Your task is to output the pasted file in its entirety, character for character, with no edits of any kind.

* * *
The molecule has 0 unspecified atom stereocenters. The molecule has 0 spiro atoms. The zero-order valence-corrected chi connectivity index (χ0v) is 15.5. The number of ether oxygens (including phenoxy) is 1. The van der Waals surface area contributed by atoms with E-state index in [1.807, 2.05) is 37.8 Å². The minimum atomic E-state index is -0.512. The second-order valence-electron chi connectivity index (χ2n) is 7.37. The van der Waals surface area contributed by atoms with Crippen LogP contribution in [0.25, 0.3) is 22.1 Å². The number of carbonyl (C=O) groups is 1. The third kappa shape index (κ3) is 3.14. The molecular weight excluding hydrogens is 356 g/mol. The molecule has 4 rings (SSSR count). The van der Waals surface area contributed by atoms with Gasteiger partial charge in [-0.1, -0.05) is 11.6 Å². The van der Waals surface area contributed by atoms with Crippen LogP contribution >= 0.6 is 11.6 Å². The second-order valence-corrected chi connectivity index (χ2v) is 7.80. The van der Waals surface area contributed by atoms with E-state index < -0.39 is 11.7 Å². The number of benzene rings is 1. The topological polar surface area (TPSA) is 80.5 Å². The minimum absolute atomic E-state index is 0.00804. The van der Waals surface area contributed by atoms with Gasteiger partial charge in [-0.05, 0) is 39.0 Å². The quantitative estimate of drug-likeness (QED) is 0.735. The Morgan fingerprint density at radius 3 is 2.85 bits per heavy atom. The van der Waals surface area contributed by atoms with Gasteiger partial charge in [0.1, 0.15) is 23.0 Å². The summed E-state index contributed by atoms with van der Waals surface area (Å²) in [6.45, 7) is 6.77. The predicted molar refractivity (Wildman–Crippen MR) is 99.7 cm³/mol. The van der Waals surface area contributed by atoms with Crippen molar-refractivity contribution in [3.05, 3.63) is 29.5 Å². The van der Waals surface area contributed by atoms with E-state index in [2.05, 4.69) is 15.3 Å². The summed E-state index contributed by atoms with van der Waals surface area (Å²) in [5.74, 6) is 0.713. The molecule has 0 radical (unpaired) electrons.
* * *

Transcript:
The molecule has 0 unspecified atom stereocenters. The molecule has 0 spiro atoms. The zero-order valence-corrected chi connectivity index (χ0v) is 15.5. The number of ether oxygens (including phenoxy) is 1. The van der Waals surface area contributed by atoms with E-state index in [1.807, 2.05) is 37.8 Å². The minimum atomic E-state index is -0.512. The second-order valence-electron chi connectivity index (χ2n) is 7.37. The van der Waals surface area contributed by atoms with Crippen LogP contribution in [0.25, 0.3) is 22.1 Å². The number of carbonyl (C=O) groups is 1. The third kappa shape index (κ3) is 3.14. The molecular weight excluding hydrogens is 356 g/mol. The molecule has 4 rings (SSSR count). The van der Waals surface area contributed by atoms with Gasteiger partial charge in [-0.1, -0.05) is 11.6 Å². The van der Waals surface area contributed by atoms with Crippen LogP contribution >= 0.6 is 11.6 Å². The second-order valence-corrected chi connectivity index (χ2v) is 7.80. The van der Waals surface area contributed by atoms with E-state index < -0.39 is 11.7 Å². The number of benzene rings is 1. The topological polar surface area (TPSA) is 80.5 Å². The minimum absolute atomic E-state index is 0.00804. The van der Waals surface area contributed by atoms with Gasteiger partial charge in [-0.05, 0) is 39.0 Å². The quantitative estimate of drug-likeness (QED) is 0.735. The Morgan fingerprint density at radius 3 is 2.85 bits per heavy atom. The van der Waals surface area contributed by atoms with Gasteiger partial charge in [0.1, 0.15) is 23.0 Å². The summed E-state index contributed by atoms with van der Waals surface area (Å²) in [6.45, 7) is 6.77. The predicted molar refractivity (Wildman–Crippen MR) is 99.7 cm³/mol. The van der Waals surface area contributed by atoms with Crippen molar-refractivity contribution in [3.05, 3.63) is 29.5 Å². The van der Waals surface area contributed by atoms with E-state index in [2.05, 4.69) is 15.3 Å². The summed E-state index contributed by atoms with van der Waals surface area (Å²) in [5.74, 6) is 0.713. The molecule has 0 radical (unpaired) electrons.